The site of a Malaysia Airlines Boeing 777 plane crash is seen near the settlement of Grabovo in the Donetsk region, July 17, 2014. The Malaysian Flight MH17 was brought down over eastern Ukraine on Thursday, killing all 295 people aboard and sharply raising stakes in a conflict between Kiev and pro-Moscow rebels in which Russia and the West back opposing sides. Photo: Reuters
Aviation safety authorities in the United States and Europe warned pilots in April about potential risks flying in or near Ukraine airspace, where a Malaysian Airlines passenger airliner went down on Thursday.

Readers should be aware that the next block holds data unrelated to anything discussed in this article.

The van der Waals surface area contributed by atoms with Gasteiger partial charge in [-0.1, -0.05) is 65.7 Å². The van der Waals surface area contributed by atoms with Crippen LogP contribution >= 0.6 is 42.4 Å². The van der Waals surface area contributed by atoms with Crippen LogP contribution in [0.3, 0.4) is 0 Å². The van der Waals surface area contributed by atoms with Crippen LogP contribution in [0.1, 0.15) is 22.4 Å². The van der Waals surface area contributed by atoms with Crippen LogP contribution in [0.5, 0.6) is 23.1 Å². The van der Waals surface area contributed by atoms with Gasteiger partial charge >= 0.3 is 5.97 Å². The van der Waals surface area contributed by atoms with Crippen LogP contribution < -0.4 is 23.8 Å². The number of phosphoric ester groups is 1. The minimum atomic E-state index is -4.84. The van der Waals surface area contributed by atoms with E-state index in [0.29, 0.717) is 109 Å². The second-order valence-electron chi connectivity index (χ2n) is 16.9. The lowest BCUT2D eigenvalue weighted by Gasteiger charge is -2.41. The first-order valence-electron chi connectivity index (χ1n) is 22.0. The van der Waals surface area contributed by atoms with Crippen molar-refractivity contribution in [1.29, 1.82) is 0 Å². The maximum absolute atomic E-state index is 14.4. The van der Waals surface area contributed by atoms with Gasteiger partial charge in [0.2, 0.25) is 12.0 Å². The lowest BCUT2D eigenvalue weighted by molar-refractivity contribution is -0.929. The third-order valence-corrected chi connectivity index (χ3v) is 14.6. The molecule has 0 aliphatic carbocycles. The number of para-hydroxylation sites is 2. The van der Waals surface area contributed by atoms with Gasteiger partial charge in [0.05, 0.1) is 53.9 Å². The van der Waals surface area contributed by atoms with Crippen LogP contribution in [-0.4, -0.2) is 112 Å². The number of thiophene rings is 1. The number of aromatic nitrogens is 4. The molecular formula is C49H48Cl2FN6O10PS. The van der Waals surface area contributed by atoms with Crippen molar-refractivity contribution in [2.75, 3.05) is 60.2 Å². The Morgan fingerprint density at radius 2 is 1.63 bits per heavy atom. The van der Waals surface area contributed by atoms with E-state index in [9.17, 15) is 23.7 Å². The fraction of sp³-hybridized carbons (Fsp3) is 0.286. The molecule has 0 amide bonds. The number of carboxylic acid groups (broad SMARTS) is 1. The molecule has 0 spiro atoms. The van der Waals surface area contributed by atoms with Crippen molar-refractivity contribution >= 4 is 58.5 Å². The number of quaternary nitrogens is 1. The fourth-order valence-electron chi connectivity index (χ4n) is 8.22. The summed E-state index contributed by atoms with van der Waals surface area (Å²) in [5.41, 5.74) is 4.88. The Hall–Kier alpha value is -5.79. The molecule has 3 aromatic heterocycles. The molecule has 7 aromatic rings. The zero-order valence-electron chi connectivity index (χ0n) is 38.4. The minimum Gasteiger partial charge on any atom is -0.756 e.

The US Federal Aviation Administration on April 23 issued a "special notice" regarding Ukrainian airspace to US aviators and air carriers advising them not to fly in airspace around the Crimean city of Simferopol without special approval of the US government.
The notice also warned US operators and pilots flying in other parts of Ukraine, including Kiev, Lvov, Dnepropetrovsk and Odessa, to "exercise extreme caution due to the continuing potential for instability."
The warning remains in effect until April 23, 2015.
International aviation agencies in April also had warned pilots and airlines to avoid the airspace around Simferopol.
Agencies including the European Aviation Safety Agency and ICAO, a United Nations civil aviation agency, warned that airlines faced "serious risks" in the area and advised airlines to take alternate routes.